Academy’s John Huston Lecture to Spotlight Controversial World War II Documentaries

The Academy of Motion Picture Arts and Sciences' John Huston Lecture on Documentary Film will acknowledge the lecture series' namesake with a special screening of both of his controversial documentary classics from World War II, Academy’s John Huston Lecture to Spotlight  Controversial World War II Documentaries

Beverly Hills, CA (RUSHPRNEWS) March 31, 2008-– The Academy of Motion Picture Arts and Sciences’ John Huston Lecture on Documentary Film will acknowledge the lecture series’ namesake with a special screening of both of his controversial documentary classics from World War II, “San Pietro” and “Let There Be Light,” on Tuesday, April 15, at 7:30 p.m. in the Linwood Dunn Theater. Tony Huston, John’s son, will introduce the films on the family’s behalf.

These documentaries’ historical significance and current relevance will be among the topics covered in a post-screening panel discussion with Dr. Charles Wolfe, professor of film and media studies, UC Santa Barbara; Dr. Betsy McLane, documentary historian and author; and Richard E. Robbins, producer-director of “Operation Homecoming: Writing the Wartime Experience,” which was a 2007 Oscar® nominee for Documentary Feature.

In 1942, when John Huston began shooting documentaries as a member of the U.S. Army Signal Corps, he was already an accomplished screenwriter and the director of three features, including “The Maltese Falcon.” Huston’s first assignment was to record combat conditions on Adak Island. The resulting documentary, “Report from the Aleutians,” was straightforward and uncontroversial – unlike the two that were to follow.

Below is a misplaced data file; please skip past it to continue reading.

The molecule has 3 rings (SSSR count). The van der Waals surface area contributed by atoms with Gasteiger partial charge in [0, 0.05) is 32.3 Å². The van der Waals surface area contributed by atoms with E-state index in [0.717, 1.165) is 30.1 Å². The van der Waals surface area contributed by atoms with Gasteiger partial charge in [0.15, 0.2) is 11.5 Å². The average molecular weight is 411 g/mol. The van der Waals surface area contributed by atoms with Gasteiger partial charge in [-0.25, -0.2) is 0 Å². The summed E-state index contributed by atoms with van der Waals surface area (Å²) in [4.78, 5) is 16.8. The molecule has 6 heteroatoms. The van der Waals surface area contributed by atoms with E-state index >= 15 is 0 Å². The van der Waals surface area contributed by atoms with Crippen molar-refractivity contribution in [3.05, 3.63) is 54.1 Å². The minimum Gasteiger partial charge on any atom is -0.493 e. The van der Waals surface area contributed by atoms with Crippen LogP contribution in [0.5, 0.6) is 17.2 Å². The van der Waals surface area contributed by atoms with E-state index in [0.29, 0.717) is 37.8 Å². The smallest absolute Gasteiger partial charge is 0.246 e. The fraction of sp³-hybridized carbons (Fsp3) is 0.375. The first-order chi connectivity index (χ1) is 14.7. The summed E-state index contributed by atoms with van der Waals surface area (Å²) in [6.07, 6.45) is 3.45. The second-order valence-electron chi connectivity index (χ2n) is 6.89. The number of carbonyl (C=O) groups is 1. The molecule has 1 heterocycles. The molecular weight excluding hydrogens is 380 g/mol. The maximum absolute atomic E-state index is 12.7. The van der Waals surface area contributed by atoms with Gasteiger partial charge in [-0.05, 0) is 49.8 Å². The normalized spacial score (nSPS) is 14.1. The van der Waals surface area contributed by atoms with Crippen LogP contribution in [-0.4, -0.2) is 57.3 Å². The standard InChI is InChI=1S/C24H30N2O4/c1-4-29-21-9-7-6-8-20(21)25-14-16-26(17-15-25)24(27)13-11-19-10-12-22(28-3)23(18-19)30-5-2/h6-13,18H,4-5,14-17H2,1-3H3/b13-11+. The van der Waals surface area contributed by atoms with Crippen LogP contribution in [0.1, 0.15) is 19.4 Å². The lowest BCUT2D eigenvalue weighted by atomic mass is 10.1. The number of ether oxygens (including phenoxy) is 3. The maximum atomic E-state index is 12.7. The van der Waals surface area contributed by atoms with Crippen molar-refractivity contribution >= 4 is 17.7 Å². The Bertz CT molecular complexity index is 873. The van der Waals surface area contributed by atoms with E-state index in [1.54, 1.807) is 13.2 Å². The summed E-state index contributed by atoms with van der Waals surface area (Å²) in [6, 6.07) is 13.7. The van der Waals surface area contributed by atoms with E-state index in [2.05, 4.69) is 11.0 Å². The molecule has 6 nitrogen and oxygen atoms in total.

“San Pietro” (1944) was produced and directed by Huston for the U.S. War Department. Originally deemed too violent and realistic to be shown to the public, it was not screened until 1945, when General George Marshall’s endorsement led to the removal of its “classified” status. The print screened will be the original version, featuring footage not included in the final release version.

The War Department also banned “Let There Be Light” (1946), a naked portrait of the psychological problems suffered by returning veterans. The ban was finally lifted decades later, in December 1980, and the film was released in 1981.

Tickets to the Academy’s John Huston Lecture on Documentary Film may be purchased online at www.oscars.org, in person at the Academy box office or by mail. Doors open at 6:30 p.m. All seating is unreserved. The Linwood Dunn Theater is located at 1313 Vine Street in Hollywood. For more information, call (310) 247-3600.
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